‘Spider-Man: Into the Spider-Verse’ does something remarkable, it manages to make arguable the most over saturated genre in Hollywood feel fresh again. A new superhero movie seemingly releases every week and yet ‘Spider-Verse’ stands out. It does this not by drawing inspiration from its cinematic contemporaries but instead by taking its cue from the comic books where Spidey made his name.
Of the films many smart decisions, centring the whole thing around Miles Morales, Shameik Moore (“Dope“, “The Get Down (TV)”) is its wisest. Peter Parker’s origin story has been well told, a fact the film pokes plenty of fun at, so avoiding that worn ground was vital. Morales has never been featured in any of Spider-Man’s previous big screen outings and his perspective feels fresh and unique.
Morales has a whole different set of personal struggles to Parker, for starters his parents are still very much alive. The emotional beats between Miles and his pushy, but well meaning, father are among the film’s most heartfelt and impactful.
Of course, Peter Parker is still knocking around, with ‘Spider-Verse’ giving us our fourth big screen iteration of the character. This time the responsibility has fallen to Jake Johnson (“Jurassic World“, “The Mummy“) who does a decent job playing an older and more jaded Parker who’s life has crumbled due to the pressures of constantly saving the big apple.
The student and mentor dynamic between Parker and Morales is pleasing if not especially original. It’s slightly disappointing that cinematic conventions rule their relationship rather than any sound logic though. Miles get really good at being Spider-Man after not all that much training!
As the name suggests the whole Spider-Verse is opened up here so it’s not just Parker and Morales web shooting baddies and swinging across the Manhattan skyline. Joining the battle against Kingpin, Liev Schreiber (“Isle Of Dogs“, “The 5th Wave“), who’s the token big bad here, are Spider-Gwen, Hailee Steinfeld (“True Grit”, “Ender’s Game”), Spider-Noir, Nicolas Cage (“Mandy“, “Mom And Dad“), Peni Parker, Kimiko Glenn (“Orange Is The New Black (TV)”, “BoJack Horseman (TV)”) and Spider-Ham, John Mulaney (“Big Mouth (TV)”, “Saturday Night Live (TV)”), you know the Spider-Man who is also a talking pig.
Spider-Gwen is thankfully a badass character in her own right and treated as more than a mere love interest for Miles. While Nicolas Cage is wonderfully brooding as Spider-Noir. However, Peni Parker (a female Spider-Man from a futuristic alternative Earth) contributes almost nothing and Spider-Ham, while a funny punch line, is a tad too silly even for an animated feature.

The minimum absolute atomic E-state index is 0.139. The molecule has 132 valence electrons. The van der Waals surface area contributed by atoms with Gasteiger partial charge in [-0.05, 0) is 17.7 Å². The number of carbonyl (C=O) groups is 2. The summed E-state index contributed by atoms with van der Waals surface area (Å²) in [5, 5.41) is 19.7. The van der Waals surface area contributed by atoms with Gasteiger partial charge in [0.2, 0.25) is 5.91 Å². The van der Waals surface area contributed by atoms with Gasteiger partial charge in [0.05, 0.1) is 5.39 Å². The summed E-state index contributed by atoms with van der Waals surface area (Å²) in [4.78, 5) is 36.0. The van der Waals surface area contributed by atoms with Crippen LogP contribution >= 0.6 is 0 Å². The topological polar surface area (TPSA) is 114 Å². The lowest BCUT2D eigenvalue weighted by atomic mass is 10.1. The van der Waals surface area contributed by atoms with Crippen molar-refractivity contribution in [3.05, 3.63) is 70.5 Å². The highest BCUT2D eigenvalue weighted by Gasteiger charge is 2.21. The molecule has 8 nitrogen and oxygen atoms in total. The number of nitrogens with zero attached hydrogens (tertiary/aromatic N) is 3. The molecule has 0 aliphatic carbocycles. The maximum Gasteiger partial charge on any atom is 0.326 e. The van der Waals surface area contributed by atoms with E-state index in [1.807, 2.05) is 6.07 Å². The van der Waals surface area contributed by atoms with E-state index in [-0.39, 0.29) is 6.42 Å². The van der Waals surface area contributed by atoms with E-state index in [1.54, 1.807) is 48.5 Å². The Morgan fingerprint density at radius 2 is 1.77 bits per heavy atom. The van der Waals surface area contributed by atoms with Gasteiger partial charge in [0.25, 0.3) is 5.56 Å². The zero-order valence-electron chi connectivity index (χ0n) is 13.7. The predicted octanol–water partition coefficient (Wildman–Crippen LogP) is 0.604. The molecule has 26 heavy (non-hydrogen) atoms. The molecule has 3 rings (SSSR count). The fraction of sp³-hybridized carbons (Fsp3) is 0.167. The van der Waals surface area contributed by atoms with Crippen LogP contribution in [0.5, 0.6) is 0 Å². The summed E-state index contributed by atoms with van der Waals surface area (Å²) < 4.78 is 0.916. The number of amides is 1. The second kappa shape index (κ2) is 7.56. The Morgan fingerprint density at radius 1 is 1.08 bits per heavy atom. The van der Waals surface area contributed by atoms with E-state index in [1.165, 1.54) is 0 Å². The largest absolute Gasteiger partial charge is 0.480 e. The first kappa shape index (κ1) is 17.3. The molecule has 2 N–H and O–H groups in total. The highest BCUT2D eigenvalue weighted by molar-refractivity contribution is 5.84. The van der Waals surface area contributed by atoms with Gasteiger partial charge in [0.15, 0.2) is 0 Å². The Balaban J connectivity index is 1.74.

The biggest misstep, of which there are remarkably few, is that the actual Spider-Verse is never explored. A curious decision considering the ‘Into to the Spider-Verse’ subtitle. While we meet several characters from alternative worlds, we never get to explore Spider-Noir’s black and white 1930s New York or Peni’s ‘Blade Runner’ lite version of the Empire City.
It cannot be overstated just how visually marvellous ‘Spider-Verse’ truly this. Not since ‘The LEGO Movie’ has an animated film looked this impressive. The film combines a mix of 2D animation and 3D creating a remarkable straight off the page look. Combined with a killer visual style that crackles with artistic inventiveness and you’ve got easily the best-looking film of 2018.
Multiple Spider-Verses is an inherently silly concept, and if it wasn’t then the inclusive of Spider-Ham certainly makes it so. The film is well aware of this and makes several well-timed jokes at its own expense. ‘Spider-Verse’ often strays into the meta humour territory and is all the better for not taking itself particularly seriously.
In a year which has seen the long awaited culmination of the decade spanning MCU juggernaut ‘Spider-Man: Into the Spider-Verse’ makes a genuine claim for being the best superhero movie of 2018. It takes a rather nonsensical plot and several characters previously deemed too ridiculous for the silver screen and packs them into the most visually stunning and joyful feature the genre has ever produced.